Test Using the TeamSpeak Client

    Okay, now that we have the TeamSpeak server installed and configured let’s install the TeamSpeak client and test to ensure that you can connect to it.

    Download the TeamSpeak client application and install it. Start the TeamSpeak server and then start the TeamSpeak client. Once the TeamSpeak client has started select Connections->Connect (or use CTRL+s). In the Server Address field enter the host name of the Teamspeak server followed by the port number the server is listening on for incoming voice connections. These two entries should be seperated with a colon. Since our Teamspeak server is located on the same machine as the TeamSpeak client we’ll use the host name localhost. The port number will of course be the one we configured for this Teamspeak server, port 12010 (See Figure 2):

    Screenshot showing a new TeamSpeak server address and UDP port being configured in the TeamSpeak client application

    Figure 2

    Select “Connect” and you’ll will be connected to your TeamSpeak server. A window will appear indicating that this is newly created Teamspeak server and that the administrative privileges have not yet been claimed. Enter your Server Admin Token, then select OK. Note that this pop-up window will occur each time you connect to the TeamSpeak server until you’ve used the Server Admin Token. An unused Server Admin Token can be entered at any time after you’ve connected to the TeamSpeak Server by selecting Permissions->Use Public Key.

    Now that you’ve verified that you can connect to your TeamSpeak server locally, make sure to forward the correct UDP port (12010 in our example) in your NAT gateway so that, if desired, TeamSpeak clients outside of your local network can connect to your Teamspeak server.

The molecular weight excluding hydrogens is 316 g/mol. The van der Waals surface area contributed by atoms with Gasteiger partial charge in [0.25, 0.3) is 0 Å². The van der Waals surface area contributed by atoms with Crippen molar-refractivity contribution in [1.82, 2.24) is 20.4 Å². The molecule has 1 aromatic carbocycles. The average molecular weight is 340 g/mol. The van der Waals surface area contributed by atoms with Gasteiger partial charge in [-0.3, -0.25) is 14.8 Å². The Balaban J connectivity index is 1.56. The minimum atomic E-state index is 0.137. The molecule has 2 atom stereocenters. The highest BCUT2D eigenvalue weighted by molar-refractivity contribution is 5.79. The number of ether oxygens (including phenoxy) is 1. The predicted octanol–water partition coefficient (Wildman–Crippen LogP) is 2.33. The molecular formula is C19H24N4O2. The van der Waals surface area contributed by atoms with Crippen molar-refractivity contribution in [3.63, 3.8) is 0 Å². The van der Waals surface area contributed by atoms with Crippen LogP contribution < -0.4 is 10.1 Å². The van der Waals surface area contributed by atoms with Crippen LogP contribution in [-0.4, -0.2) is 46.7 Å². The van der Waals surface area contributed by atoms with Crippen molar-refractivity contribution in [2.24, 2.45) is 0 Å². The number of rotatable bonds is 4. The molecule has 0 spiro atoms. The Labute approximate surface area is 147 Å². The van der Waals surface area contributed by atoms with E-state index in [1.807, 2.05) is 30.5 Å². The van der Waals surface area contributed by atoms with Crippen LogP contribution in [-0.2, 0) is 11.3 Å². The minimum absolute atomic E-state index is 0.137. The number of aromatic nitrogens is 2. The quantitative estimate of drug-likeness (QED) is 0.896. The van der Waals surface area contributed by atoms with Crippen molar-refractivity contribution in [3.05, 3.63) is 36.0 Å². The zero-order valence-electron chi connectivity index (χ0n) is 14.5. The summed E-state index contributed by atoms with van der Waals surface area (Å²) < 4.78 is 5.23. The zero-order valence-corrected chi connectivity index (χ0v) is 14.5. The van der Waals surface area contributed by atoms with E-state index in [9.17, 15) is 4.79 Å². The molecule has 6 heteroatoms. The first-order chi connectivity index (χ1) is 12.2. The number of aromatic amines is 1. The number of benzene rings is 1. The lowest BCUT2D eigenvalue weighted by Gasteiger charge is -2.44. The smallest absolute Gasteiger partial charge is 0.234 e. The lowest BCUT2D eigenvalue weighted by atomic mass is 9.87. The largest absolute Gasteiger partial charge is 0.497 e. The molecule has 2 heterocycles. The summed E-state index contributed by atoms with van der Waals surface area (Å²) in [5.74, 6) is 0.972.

Generating additional Server Admin Tokens

    What if you want to add administrative privileges to another TeamSpeak client so, for example, you can administer the TeamSpeak server remotely? No problem. Using the TeamSpeak client you used previously to enter your Server Admin Token with connect to your Teamspeak server and navigate to Permissions->Privilege Keys and select “Create”. In the next window select Server Admin from among the options in the Group field. Enter a description if desired then select “Create” (See Figure 3). You can use this new Server Admin Token with another TeamSpeak client by connecting to the TeamSpeak server and selecting Permissions->Use Public Key.

    Screenshot showing where to create a new Server Admin Token

    Figure 3

    You can revoke tokens at any time by navigating to Permissions->Privilege Keys, highlighting the desired token and selecting “Remove.”

    Prevent your TeamSpeak server from appearing in the public server list

    TeamSpeak servers are automatically added to a list of publicly available servers when installed. This may not be desirable. To remove your server from this public server list connect to your server using a TeamSpeak client with administrative privileges. Right-click on your server’s name and select Edit Virtual Server. Select the Misc tab and uncheck the option “Enable reporting to server list” then select “Apply” (See Figure 4).

    Screenshot showing where to disable public server listing in the TeamSpeak server configuration

    Figure 4

    Conclusion

    Well there you have it. A post describing how to install TeamSpeak server on the Windows operating system. The developers of TeamSpeak should make it easier for server administrators to make simple modifications like changing the default ports. Until they do this article should help you make those changes.